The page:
SC Supreme Court hears arguments for and against 6-week abortion ban
COLUMBIA, SC (WOLO) — Even though it was signed into law more than a year and a half ago, the Fetal Heartbeat Act is not in effect here in the Palmetto State.
Wednesday morning, the South Carolina Supreme Court heard arguments from both sides of the controversial law.
“We’re going to be here for a while,” said Justice John Cannon Few early in the day.
The plaintiff’s lawyer took the stand first, representing Planned Parenthood South Atlantic.
“There are certain bodily interests that are simply off-limits,” said attorney Julie Murray.
Planned Parenthood South Atlantic is part of a lawsuit against a 6-week abortion ban signed into law by Governor McMaster known as the Fetal Heartbeat Act.
“At that stage of pregnancy, there is no audible heartbeat. In fact, there is no heart at all,” Murray said. “Rather, there are electrical impulses that are only visible on ultrasound.”
Murray argued that the Fetal Heartbeat Act violates the state’s constitutional right to privacy.
“Whether it takes you 10 days or a month to figure that out, that’s a decision that should be left to women,” Murray said.
After Murray, the lawyer defending the Fetal Heartbeat Act took the stand.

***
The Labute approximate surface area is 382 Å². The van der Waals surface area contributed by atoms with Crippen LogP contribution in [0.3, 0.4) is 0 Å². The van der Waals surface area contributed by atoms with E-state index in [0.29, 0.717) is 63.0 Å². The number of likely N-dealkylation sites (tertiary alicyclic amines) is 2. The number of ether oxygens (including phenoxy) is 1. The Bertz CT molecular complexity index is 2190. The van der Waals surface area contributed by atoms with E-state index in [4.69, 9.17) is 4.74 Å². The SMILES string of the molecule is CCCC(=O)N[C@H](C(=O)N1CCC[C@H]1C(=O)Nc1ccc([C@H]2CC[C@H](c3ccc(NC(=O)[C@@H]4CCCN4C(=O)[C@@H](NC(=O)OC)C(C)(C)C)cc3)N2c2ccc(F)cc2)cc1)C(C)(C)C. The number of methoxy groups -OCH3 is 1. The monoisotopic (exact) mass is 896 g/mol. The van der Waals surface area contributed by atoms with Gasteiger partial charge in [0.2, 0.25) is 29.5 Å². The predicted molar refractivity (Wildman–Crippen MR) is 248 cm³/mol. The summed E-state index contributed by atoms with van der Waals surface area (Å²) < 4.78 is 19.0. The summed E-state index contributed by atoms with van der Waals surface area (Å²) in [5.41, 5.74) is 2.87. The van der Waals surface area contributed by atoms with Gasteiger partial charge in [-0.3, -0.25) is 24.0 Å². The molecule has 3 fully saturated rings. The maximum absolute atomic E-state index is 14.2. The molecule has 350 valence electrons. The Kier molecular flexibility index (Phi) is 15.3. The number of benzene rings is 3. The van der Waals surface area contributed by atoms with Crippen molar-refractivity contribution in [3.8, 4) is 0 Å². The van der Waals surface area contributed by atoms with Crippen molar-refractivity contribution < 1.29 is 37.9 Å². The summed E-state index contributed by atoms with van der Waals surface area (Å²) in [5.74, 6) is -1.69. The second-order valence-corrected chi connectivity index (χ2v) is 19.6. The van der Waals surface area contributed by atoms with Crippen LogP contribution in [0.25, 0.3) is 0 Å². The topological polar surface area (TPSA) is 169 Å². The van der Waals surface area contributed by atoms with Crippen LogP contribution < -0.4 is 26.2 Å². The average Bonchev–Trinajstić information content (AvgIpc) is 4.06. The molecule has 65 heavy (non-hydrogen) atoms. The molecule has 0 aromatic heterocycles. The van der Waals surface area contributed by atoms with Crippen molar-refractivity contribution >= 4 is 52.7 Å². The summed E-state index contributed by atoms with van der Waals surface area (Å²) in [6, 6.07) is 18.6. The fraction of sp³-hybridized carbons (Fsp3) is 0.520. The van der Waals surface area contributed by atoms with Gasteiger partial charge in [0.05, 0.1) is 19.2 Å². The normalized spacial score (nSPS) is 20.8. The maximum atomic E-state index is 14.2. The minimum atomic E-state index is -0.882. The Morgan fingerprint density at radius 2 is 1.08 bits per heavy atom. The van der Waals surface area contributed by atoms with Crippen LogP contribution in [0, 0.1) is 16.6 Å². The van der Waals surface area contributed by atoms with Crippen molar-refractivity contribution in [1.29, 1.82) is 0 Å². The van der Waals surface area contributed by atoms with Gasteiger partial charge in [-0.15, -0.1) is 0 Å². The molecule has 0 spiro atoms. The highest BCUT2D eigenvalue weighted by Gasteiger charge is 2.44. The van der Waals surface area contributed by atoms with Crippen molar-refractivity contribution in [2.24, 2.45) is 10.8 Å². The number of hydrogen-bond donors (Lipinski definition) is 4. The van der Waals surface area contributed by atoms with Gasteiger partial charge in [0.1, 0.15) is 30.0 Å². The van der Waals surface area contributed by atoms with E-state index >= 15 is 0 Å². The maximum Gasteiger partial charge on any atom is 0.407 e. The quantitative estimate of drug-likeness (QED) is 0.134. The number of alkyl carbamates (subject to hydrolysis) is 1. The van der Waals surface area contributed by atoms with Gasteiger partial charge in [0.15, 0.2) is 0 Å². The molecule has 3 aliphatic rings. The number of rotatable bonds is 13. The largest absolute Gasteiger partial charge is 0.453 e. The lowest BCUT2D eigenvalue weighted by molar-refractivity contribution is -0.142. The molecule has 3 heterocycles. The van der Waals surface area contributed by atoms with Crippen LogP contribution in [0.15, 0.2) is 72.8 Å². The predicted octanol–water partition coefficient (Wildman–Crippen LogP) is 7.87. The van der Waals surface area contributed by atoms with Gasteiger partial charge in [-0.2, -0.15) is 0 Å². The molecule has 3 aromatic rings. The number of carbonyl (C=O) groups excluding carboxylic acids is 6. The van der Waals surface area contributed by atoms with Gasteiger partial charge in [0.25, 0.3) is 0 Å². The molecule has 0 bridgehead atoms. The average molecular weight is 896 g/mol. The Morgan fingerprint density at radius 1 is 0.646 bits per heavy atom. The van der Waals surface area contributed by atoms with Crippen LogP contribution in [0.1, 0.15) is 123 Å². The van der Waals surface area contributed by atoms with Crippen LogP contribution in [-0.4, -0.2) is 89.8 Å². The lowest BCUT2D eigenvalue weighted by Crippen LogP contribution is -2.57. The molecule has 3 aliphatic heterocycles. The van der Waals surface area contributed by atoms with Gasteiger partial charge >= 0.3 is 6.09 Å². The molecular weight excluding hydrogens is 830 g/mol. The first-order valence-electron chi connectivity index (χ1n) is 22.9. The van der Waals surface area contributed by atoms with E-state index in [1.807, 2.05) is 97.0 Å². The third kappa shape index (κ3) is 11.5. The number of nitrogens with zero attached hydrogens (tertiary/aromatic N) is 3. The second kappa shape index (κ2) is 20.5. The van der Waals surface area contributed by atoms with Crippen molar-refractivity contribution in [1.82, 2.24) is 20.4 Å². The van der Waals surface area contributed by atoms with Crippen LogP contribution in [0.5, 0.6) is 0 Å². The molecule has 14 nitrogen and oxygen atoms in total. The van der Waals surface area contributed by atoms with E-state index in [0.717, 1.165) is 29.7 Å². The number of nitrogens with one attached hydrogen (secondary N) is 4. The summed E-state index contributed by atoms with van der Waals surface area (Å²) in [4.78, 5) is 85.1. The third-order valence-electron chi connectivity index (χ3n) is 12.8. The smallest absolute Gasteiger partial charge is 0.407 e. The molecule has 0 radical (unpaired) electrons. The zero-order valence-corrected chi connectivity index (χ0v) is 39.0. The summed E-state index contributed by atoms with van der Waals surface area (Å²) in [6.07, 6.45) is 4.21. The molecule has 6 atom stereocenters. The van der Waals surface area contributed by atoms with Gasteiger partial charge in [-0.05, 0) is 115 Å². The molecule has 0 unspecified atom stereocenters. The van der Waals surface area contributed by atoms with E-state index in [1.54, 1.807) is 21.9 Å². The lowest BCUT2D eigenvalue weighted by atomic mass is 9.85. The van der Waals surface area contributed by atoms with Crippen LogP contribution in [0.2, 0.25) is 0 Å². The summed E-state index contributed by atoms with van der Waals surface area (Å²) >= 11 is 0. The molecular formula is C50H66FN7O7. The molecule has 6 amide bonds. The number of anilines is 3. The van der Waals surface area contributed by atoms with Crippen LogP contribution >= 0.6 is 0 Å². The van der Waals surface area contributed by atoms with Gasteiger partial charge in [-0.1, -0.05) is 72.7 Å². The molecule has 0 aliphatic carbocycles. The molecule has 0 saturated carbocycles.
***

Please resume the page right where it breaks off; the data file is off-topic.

“At it’s core, this is a separation of powers case,” said attorney Kevin Hall. “The only question in terms of privacy, which we have been devoting our time to, is Article 1 Section 10. What does it mean?”
Section 10 protects South Carolinians from searches and seizures as well as invasions of privacy. The two sides disagree on what that privacy includes.
“Do citizens of South Carolina have a right to privacy,” asked Justice John Kittredge.
“In the context of searches and seizures, yes,” Hall answered.
“I know Justice Few has expressed his views and I share them that South Carolinians do have a right to privacy,” said Justice Kaye Hearn. “You all do not think it extends to a woman’s decision to have an abortion? What does it extend to?”
Hearn also asked another question no one seemed to have the answer to in court.
“Why didn’t the general assembly put this to the people in a referendum? Wouldn’t that have been the best way to know what the people of South Carolina want on this issue,” Hearn asked.
Court adjourned early Wednesday afternoon. Now, both sides await a ruling.
Currently, abortion is banned in South Carolina after 20 weeks.